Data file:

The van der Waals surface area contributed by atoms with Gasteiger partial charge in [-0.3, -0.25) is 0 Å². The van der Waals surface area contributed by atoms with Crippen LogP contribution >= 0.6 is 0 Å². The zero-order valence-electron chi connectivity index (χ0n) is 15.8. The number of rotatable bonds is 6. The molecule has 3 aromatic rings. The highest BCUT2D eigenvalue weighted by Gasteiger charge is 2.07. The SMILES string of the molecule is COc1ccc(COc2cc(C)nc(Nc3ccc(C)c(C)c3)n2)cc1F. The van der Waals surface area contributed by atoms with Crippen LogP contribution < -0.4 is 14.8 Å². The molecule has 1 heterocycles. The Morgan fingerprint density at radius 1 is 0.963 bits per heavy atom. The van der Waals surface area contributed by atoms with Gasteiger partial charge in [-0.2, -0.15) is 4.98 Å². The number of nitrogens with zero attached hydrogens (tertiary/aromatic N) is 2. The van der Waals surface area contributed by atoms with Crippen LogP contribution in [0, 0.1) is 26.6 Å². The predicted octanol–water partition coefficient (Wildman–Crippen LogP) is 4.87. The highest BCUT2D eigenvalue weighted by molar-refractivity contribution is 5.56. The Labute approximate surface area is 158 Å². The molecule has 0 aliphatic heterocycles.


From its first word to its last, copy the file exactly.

The van der Waals surface area contributed by atoms with Gasteiger partial charge in [-0.3, -0.25) is 0 Å². The van der Waals surface area contributed by atoms with Crippen LogP contribution >= 0.6 is 0 Å². The zero-order valence-electron chi connectivity index (χ0n) is 15.8. The number of rotatable bonds is 6. The molecule has 3 aromatic rings. The highest BCUT2D eigenvalue weighted by Gasteiger charge is 2.07. The SMILES string of the molecule is COc1ccc(COc2cc(C)nc(Nc3ccc(C)c(C)c3)n2)cc1F. The van der Waals surface area contributed by atoms with Crippen LogP contribution < -0.4 is 14.8 Å². The molecule has 1 heterocycles. The Morgan fingerprint density at radius 1 is 0.963 bits per heavy atom. The van der Waals surface area contributed by atoms with Gasteiger partial charge in [-0.2, -0.15) is 4.98 Å². The number of nitrogens with zero attached hydrogens (tertiary/aromatic N) is 2. The van der Waals surface area contributed by atoms with Crippen LogP contribution in [0, 0.1) is 26.6 Å². The predicted octanol–water partition coefficient (Wildman–Crippen LogP) is 4.87. The highest BCUT2D eigenvalue weighted by molar-refractivity contribution is 5.56. The Labute approximate surface area is 158 Å². The molecule has 0 aliphatic heterocycles.